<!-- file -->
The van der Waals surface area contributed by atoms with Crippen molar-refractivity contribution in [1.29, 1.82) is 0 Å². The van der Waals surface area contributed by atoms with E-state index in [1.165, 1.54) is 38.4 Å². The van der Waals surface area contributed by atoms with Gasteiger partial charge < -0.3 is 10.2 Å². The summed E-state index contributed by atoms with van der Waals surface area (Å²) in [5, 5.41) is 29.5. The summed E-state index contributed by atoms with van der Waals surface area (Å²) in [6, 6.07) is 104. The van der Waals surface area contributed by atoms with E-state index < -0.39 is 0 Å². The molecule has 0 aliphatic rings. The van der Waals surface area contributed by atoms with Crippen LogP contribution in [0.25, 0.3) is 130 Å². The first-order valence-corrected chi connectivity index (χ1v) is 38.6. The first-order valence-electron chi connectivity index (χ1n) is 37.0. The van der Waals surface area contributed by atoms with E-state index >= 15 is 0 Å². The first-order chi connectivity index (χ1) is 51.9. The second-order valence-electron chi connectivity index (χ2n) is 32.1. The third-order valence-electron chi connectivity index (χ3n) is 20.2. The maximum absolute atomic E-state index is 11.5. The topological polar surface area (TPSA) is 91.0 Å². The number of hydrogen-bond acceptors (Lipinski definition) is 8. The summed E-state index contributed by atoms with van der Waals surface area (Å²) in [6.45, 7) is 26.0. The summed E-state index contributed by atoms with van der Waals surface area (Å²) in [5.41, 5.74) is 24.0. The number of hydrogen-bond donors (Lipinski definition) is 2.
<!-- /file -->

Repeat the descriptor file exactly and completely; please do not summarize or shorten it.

The van der Waals surface area contributed by atoms with Crippen molar-refractivity contribution in [1.29, 1.82) is 0 Å². The van der Waals surface area contributed by atoms with E-state index in [1.165, 1.54) is 38.4 Å². The van der Waals surface area contributed by atoms with Gasteiger partial charge < -0.3 is 10.2 Å². The summed E-state index contributed by atoms with van der Waals surface area (Å²) in [5, 5.41) is 29.5. The summed E-state index contributed by atoms with van der Waals surface area (Å²) in [6, 6.07) is 104. The van der Waals surface area contributed by atoms with E-state index < -0.39 is 0 Å². The molecule has 0 aliphatic rings. The van der Waals surface area contributed by atoms with Crippen LogP contribution in [0.25, 0.3) is 130 Å². The first-order valence-corrected chi connectivity index (χ1v) is 38.6. The first-order valence-electron chi connectivity index (χ1n) is 37.0. The van der Waals surface area contributed by atoms with E-state index >= 15 is 0 Å². The first-order chi connectivity index (χ1) is 51.9. The second-order valence-electron chi connectivity index (χ2n) is 32.1. The third-order valence-electron chi connectivity index (χ3n) is 20.2. The maximum absolute atomic E-state index is 11.5. The topological polar surface area (TPSA) is 91.0 Å². The number of hydrogen-bond acceptors (Lipinski definition) is 8. The summed E-state index contributed by atoms with van der Waals surface area (Å²) in [6.45, 7) is 26.0. The summed E-state index contributed by atoms with van der Waals surface area (Å²) in [5.41, 5.74) is 24.0. The number of hydrogen-bond donors (Lipinski definition) is 2.